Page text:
In a new transport of moral asceticism the Jews imposed on themselves constantly increasing instinctual renunciation, and thereby reached at least in doctrine and precepts ethical heights that had remained inaccessible to the other peoples of antiquity. Many Jews regard these aspirations as the second main characteristic, and the second great achievement, of their religion….

It was this “respect for intellectual work” that Freud so appreciated. Freud may have seen himself as a sort of Moses, leading civilization from benighted antiquity to a new light and new heights. Just as religious innovation led Jews from the old ways to a new land, so he and psychoanalysis would lead to even further self-awareness and progress—without God, of course.

Whether or not you believe in God, Moses, or Freud, whether or not you will be sitting at a seder table this Passover, it can be a good time to consider old ways in a new light. According to Freud, the gifts of Moses are the tools to renounce instincts and move beyond mere legacy. If we are trapped as man or mankind, psychoanalysis and, yes, even a certain religious perspective might be able to liberate us.

Darren Aronofsky’s Noah is one of the most popular movies in America right now. Even with the film’s creative liberties, many of the faithful take the movie as cinematic validation of a biblical tale, just as The Ten Commandments was for an earlier generation. But some others of the faithful are bothered, as they should be, by a sense that there is something subversive going on.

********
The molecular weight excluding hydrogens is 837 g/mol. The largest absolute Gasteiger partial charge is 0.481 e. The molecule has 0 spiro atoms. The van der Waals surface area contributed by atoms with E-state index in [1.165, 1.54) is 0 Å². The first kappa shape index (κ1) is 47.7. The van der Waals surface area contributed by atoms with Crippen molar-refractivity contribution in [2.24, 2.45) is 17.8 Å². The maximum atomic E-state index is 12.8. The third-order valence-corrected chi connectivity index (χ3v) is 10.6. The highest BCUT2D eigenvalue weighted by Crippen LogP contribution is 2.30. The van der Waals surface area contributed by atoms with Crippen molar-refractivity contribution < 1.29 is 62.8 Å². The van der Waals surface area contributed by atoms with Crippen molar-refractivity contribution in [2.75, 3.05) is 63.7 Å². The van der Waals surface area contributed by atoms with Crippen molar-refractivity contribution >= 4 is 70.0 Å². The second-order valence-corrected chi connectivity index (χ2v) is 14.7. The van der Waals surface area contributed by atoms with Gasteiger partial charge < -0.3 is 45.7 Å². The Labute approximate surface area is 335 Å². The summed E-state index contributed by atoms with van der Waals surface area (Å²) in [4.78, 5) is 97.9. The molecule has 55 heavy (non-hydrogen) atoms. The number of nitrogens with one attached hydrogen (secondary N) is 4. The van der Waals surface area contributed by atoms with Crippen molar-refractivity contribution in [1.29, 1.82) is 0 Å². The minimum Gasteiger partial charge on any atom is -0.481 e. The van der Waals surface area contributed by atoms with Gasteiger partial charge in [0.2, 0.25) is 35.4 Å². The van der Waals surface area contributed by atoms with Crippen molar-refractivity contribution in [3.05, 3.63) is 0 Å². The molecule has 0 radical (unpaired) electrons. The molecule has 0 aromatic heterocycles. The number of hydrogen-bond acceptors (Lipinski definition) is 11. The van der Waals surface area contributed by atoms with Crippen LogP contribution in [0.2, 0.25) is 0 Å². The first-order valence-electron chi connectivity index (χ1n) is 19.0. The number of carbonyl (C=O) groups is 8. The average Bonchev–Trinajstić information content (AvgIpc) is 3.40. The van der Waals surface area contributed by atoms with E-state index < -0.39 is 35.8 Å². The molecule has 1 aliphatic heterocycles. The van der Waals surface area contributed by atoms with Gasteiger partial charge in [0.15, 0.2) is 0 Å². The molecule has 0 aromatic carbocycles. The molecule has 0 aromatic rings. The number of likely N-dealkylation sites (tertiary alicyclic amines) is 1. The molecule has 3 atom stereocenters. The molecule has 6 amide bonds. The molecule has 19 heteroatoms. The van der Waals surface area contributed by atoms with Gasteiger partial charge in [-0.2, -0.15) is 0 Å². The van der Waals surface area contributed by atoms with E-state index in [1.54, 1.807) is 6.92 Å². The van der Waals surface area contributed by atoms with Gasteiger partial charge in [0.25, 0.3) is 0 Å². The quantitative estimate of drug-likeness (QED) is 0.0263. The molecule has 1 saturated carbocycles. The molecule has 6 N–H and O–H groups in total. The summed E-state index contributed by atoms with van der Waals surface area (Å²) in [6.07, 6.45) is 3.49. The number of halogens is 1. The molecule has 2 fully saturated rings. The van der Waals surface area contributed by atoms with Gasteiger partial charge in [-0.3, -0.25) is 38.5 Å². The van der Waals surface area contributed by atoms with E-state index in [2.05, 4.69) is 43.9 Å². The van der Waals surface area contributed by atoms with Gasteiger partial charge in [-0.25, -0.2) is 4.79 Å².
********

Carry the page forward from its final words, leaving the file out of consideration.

Of course there is. Any retelling of our received stories can be subversive, if we are willing to investigate and recreate. In the passage above, Freud could not be clearer that for him the conventional belief in God stands in the way of reason and science. But he then begrudgingly admits that in the right circumstances, some good may and has come from it.

Putin and the Little Engine That Could

Vladimir Putin - Little Engine

The pro-Russian insurgency in eastern Ukraine, and the Russian warnings to stay away and out, are not surprising. A fifth-grader doing a Social Studies assignment (if there is still Social Studies) had this one figured out.

So obviously did the American intelligence and foreign policy experts. They can’t tell us they know because that would give something away, even if that fifth-grader has already guessed. The other reason it isn’t officially talked about is that, officially, few are sure what to do next.

Vladimir Putin is well set up, for something. He can take little bites out of the region, or if Ukraine should erupt in instigated civil war, he can enter on the pretext of assuring the stability and security of a neighboring country. There is plenty of historical precedent for this strategy, and for this strategy working.